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How CMOs in the Epicenter of Innovation View the World
We recently held a private dinner for 20 CMOs from some of San Francisco’s most disruptive companies in the hospitality, food, insurance, financial services and media sectors. The conversation was wide-ranging, but it quickly converged on the tremendous possibilities—and expectations— attached to the role. Our key takeaways:
The brands CMOs admire—and why
With a score of CMOs in a room, it didn’t take long for everyone to start sharing their favorite brands, with Under Armour, Virgin and Apple the most frequently mentioned. These and other icons have two things in common. First, a great brand starts with a great product—and with marketing and product development teams that volley energy and ideas back and forth, building on each other’s innovations. Second, great brands have the courage to tell a bold, authentic story that puts consumers at the center. For that story to reach its audience, it’s essential for marketing leadership to have the conviction to guide the organization through the uncertainties and risks that are often part of creating visionary campaigns.
Watching your back when the bar is high
No wonder, then, that CMO has become a much more high-pro le position than it was a decade ago. But that influence comes at a price: Frequent performance anxiety, even for the best. And the truth is, that anxiety is warranted. A recent Accenture study con rmed that when companies don’t meet growth targets, it is usually the CMO who is called on the carpet—and often replaced1. As the most visible interface between the company and the customer, it is simply too easy for CMO to be held responsible for factors outside of his or her control.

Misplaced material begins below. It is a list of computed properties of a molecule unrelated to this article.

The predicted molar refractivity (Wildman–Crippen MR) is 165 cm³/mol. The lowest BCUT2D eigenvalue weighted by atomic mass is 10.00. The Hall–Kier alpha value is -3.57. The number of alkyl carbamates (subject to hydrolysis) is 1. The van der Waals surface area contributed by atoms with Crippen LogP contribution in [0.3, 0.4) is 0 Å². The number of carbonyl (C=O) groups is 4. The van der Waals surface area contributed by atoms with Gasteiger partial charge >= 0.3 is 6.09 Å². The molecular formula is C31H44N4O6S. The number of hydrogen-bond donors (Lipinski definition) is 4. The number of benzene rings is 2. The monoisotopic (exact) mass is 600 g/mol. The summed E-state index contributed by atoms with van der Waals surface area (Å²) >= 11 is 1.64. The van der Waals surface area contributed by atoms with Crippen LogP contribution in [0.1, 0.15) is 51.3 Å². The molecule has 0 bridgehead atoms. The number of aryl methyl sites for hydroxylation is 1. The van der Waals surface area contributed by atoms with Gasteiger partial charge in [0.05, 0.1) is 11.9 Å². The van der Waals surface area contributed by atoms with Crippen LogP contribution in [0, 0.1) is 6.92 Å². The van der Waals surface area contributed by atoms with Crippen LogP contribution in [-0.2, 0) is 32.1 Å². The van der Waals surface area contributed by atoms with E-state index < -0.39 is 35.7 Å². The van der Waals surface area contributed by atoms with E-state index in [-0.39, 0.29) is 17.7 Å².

In a sense, the problem is one of marketing the function itself. As always, communication and narrative are key. CMOs need to continually signal that they are organizing their efforts in support of the business and to manage chronically high expectations. CMOs must also make sure that the metrics they use to measure campaign effectiveness are aligned with the metrics that others in the organization use to monitor success. Everyone needs to be reading the same story. Of course, this doesn’t guarantee that everyone will have the same interpretation. But having shared reference points makes it less likely that those interpretations will be wildly divergent.
Digital isn’t everything
Thriving under high expectations also means using every tool at your disposal. So while digital has driven massive change throughout the marketing function, the CMOs at our dinner haven’t forgotten that there are other arrows in the quiver. The CMOs of two insurance disruptors—in tech-obsessed San Francisco, no less—talked about the role direct mail plays in their omni-channel strategies targeting both millennial and mature audiences.
When great brands change hands
Our dinner started with a discussion of great brands; it ended with speculation on their future. Virgin, after all, is now owned by Alaska Airlines; Starwood was acquired by Marriott. What happens when experience-driven, go-go brands are acquired by more conservative, operations-focused enterprises? As the integrations unfold, will Virgin and W continue to inspire the same emotional response that made them icons, while benefitting from behind-the-scenes operational excellence? Or will the distinctive edges of these brands be allowed to gradually wear away—if not disappear entirely? How this question is answered will help determine the next set of challenges and opportunities CMOs will face.
1 “The C-level disruptive growth opportunity,” Accenture, 2016.
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